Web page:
Libya. Some leaders ‘actively obstruct progress towards elections’, says Security Council |

UN Special Representative Abdoulaye Bathily informed ambassadors on the current deadlock and other obstacles to the vote, which was postponed last December.

Libya was split between two rival administrations following the overthrow and assassination of former President Muammar Gaddafi more than a decade ago.

Mr. Bathily last addressed the Council in October, shortly after arriving in the North African country to lead the United Nations mission there. UNSMIL.

Dialogue towards the elections

He held talks with key leaders, reminding them of their moral and political responsibility to work to bring the nation back to peace and stability.

“Over the coming weeks and months, UNSMIL will work to facilitate a conversation between key institutional players in Libya a step towards overcoming their differences and move forward towards the organization of free and fair electionss,” the envoy said.

Engagement with relevant segments of the general population will also be strengthened as they will be key to exiting the crisis.

“The accompanying support and pressure, from this Council in particular, and from the international community as a whole, speak with a united voiceunder the coordination of the United Nations, is likely to reap positive results,” he added.

Blocking progress

Mr. Bathily held consultations with stakeholders from all parts of the oil-rich nation, to encourage dialogue.

“The popular aspiration for peace, stability and legitimate institutions is clear from my interaction with the Libyans. However, there is growing recognition that some institutional actors are actively hindering progress towards elections,” he said.

“The real political will of these actors must be tested against reality,” he added, noting that almost a year has passed since the postponement of the elections.

December also marks the seventh anniversary of the signing of the Libyan Political Accord, a UN-brokered agreement on the formation of a unity government.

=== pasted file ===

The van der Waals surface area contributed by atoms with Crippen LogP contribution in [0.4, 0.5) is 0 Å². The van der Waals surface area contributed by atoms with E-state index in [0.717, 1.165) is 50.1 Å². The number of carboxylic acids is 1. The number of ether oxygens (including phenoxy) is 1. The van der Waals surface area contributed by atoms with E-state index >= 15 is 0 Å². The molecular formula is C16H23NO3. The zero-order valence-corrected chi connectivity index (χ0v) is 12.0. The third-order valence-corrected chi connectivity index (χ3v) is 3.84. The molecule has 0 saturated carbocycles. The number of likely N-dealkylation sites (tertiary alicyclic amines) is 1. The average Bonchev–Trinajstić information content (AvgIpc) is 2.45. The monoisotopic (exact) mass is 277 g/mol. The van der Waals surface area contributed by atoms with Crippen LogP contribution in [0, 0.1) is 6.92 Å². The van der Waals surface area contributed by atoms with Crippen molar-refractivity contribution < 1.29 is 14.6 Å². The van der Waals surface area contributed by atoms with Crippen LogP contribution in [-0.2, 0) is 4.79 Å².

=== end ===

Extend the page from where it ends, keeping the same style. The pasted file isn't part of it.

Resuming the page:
Risk of further turbulence

Mr. Bathily warned against extending the interim period as Libya could become even more vulnerable to political, economic and security instabilityas well as the risk of partition.

“We must therefore unite our efforts to encourage Libyan leaders to work with determination to hold elections as soon as possible,” he said.

“I urge this Council to send an unequivocal message to the obstructionists that their actions will not go without consequences.

Improving women’s rights

Libyan women also remain concerned about their ability to actively engage in the long-awaited elections, both as voters and candidates, the UN envoy reported.

In the face of increasing online violence against women, UNSMIL supports women’s groups leading a unified campaign to counter the attacks.

“I call for continued and consistent efforts to improve women’s rights and to enshrine these measures in the laws of the land. I am happy to see the active and positive participation of women and youth in my interactions with Libyans at the grassroots level,” he said.

The ceasefire still holds

Meanwhile, a ceasefire still holds, despite continued rhetoric of escalation and building up forces on both sides.

However, little progress has been made in implementing a plan to withdraw mercenaries, foreign fighters and foreign forces from the country.

Turning to economic developments, Mr. Bathily explained that the lack of accountability, transparency and fairness in the allocation of resources remains a major cause of tension.

He welcomed the Council’s emphasis on the importance of creating a Libya-led mechanism to ensure that oil and gas revenues are managed transparently and fairly, and with effective oversight, as set out in a recent resolution.

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